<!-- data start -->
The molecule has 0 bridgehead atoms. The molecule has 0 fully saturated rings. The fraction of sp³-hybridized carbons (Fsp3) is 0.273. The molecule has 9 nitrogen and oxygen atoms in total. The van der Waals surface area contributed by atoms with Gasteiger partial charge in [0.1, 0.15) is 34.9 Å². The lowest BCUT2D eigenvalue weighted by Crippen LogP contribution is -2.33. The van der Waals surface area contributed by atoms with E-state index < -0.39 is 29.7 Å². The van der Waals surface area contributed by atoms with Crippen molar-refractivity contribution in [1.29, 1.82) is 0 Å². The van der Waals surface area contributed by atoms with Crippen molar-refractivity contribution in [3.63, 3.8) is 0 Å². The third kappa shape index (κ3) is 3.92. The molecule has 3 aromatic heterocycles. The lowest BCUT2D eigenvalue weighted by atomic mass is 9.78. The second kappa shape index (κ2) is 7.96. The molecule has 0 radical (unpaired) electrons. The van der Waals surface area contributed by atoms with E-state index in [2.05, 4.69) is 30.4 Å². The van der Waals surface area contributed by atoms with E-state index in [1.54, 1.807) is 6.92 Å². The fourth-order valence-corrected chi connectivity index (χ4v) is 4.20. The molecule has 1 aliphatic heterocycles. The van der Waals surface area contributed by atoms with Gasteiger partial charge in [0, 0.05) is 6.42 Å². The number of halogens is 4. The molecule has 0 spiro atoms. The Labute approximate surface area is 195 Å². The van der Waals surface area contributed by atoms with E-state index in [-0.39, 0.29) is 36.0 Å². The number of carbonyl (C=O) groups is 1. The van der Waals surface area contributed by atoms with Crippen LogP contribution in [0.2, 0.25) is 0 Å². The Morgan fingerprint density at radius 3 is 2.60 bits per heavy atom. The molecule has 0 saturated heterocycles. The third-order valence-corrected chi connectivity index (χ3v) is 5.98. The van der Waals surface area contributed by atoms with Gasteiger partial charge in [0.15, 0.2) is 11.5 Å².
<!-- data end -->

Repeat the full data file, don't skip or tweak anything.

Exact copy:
The molecule has 0 bridgehead atoms. The molecule has 0 fully saturated rings. The fraction of sp³-hybridized carbons (Fsp3) is 0.273. The molecule has 9 nitrogen and oxygen atoms in total. The van der Waals surface area contributed by atoms with Gasteiger partial charge in [0.1, 0.15) is 34.9 Å². The lowest BCUT2D eigenvalue weighted by Crippen LogP contribution is -2.33. The van der Waals surface area contributed by atoms with E-state index < -0.39 is 29.7 Å². The van der Waals surface area contributed by atoms with Crippen molar-refractivity contribution in [1.29, 1.82) is 0 Å². The van der Waals surface area contributed by atoms with Crippen molar-refractivity contribution in [3.63, 3.8) is 0 Å². The third kappa shape index (κ3) is 3.92. The molecule has 3 aromatic heterocycles. The lowest BCUT2D eigenvalue weighted by atomic mass is 9.78. The second kappa shape index (κ2) is 7.96. The molecule has 0 radical (unpaired) electrons. The van der Waals surface area contributed by atoms with E-state index in [2.05, 4.69) is 30.4 Å². The van der Waals surface area contributed by atoms with E-state index in [1.54, 1.807) is 6.92 Å². The fourth-order valence-corrected chi connectivity index (χ4v) is 4.20. The molecule has 1 aliphatic heterocycles. The van der Waals surface area contributed by atoms with Gasteiger partial charge in [0, 0.05) is 6.42 Å². The number of halogens is 4. The molecule has 0 spiro atoms. The Labute approximate surface area is 195 Å². The van der Waals surface area contributed by atoms with E-state index in [-0.39, 0.29) is 36.0 Å². The number of carbonyl (C=O) groups is 1. The van der Waals surface area contributed by atoms with Crippen LogP contribution in [0.2, 0.25) is 0 Å². The Morgan fingerprint density at radius 3 is 2.60 bits per heavy atom. The molecule has 0 saturated heterocycles. The third-order valence-corrected chi connectivity index (χ3v) is 5.98. The van der Waals surface area contributed by atoms with Gasteiger partial charge in [0.15, 0.2) is 11.5 Å².